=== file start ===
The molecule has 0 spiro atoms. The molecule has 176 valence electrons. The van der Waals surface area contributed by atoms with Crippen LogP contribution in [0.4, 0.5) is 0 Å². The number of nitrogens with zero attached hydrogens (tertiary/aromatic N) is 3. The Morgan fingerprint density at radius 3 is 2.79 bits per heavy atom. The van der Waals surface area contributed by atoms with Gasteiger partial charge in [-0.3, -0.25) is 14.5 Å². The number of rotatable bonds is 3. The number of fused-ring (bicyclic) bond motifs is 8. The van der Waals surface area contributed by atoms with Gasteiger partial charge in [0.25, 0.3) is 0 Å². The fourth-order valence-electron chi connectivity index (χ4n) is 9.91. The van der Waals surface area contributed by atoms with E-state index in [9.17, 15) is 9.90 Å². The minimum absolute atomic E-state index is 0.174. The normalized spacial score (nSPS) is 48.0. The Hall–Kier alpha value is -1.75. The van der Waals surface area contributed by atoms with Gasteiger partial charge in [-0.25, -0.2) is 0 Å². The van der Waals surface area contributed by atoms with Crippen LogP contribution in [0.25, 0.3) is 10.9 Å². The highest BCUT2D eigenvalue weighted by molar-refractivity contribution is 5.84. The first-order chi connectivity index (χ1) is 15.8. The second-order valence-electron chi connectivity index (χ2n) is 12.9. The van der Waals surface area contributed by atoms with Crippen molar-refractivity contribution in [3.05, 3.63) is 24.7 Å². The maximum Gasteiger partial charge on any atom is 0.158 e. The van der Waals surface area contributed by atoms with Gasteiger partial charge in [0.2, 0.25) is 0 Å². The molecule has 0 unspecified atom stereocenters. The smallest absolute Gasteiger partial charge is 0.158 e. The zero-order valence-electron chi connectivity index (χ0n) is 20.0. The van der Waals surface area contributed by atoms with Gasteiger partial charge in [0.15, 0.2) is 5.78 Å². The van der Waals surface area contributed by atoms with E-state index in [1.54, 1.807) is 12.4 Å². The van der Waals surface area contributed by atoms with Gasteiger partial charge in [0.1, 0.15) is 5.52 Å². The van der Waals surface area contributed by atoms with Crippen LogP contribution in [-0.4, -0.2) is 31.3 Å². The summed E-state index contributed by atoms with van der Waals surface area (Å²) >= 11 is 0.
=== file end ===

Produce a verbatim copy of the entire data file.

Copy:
The molecule has 0 spiro atoms. The molecule has 176 valence electrons. The van der Waals surface area contributed by atoms with Crippen LogP contribution in [0.4, 0.5) is 0 Å². The number of nitrogens with zero attached hydrogens (tertiary/aromatic N) is 3. The Morgan fingerprint density at radius 3 is 2.79 bits per heavy atom. The van der Waals surface area contributed by atoms with Gasteiger partial charge in [-0.3, -0.25) is 14.5 Å². The number of rotatable bonds is 3. The number of fused-ring (bicyclic) bond motifs is 8. The van der Waals surface area contributed by atoms with Gasteiger partial charge in [0.25, 0.3) is 0 Å². The fourth-order valence-electron chi connectivity index (χ4n) is 9.91. The van der Waals surface area contributed by atoms with E-state index in [9.17, 15) is 9.90 Å². The minimum absolute atomic E-state index is 0.174. The normalized spacial score (nSPS) is 48.0. The Hall–Kier alpha value is -1.75. The van der Waals surface area contributed by atoms with Gasteiger partial charge in [-0.25, -0.2) is 0 Å². The van der Waals surface area contributed by atoms with Crippen LogP contribution in [0.25, 0.3) is 10.9 Å². The highest BCUT2D eigenvalue weighted by molar-refractivity contribution is 5.84. The first-order chi connectivity index (χ1) is 15.8. The second-order valence-electron chi connectivity index (χ2n) is 12.9. The van der Waals surface area contributed by atoms with Crippen molar-refractivity contribution in [3.05, 3.63) is 24.7 Å². The maximum Gasteiger partial charge on any atom is 0.158 e. The van der Waals surface area contributed by atoms with Gasteiger partial charge in [0.2, 0.25) is 0 Å². The molecule has 0 unspecified atom stereocenters. The smallest absolute Gasteiger partial charge is 0.158 e. The zero-order valence-electron chi connectivity index (χ0n) is 20.0. The van der Waals surface area contributed by atoms with Gasteiger partial charge in [0.15, 0.2) is 5.78 Å². The van der Waals surface area contributed by atoms with E-state index in [1.54, 1.807) is 12.4 Å². The van der Waals surface area contributed by atoms with Gasteiger partial charge in [0.1, 0.15) is 5.52 Å². The van der Waals surface area contributed by atoms with Crippen LogP contribution in [-0.4, -0.2) is 31.3 Å². The summed E-state index contributed by atoms with van der Waals surface area (Å²) >= 11 is 0.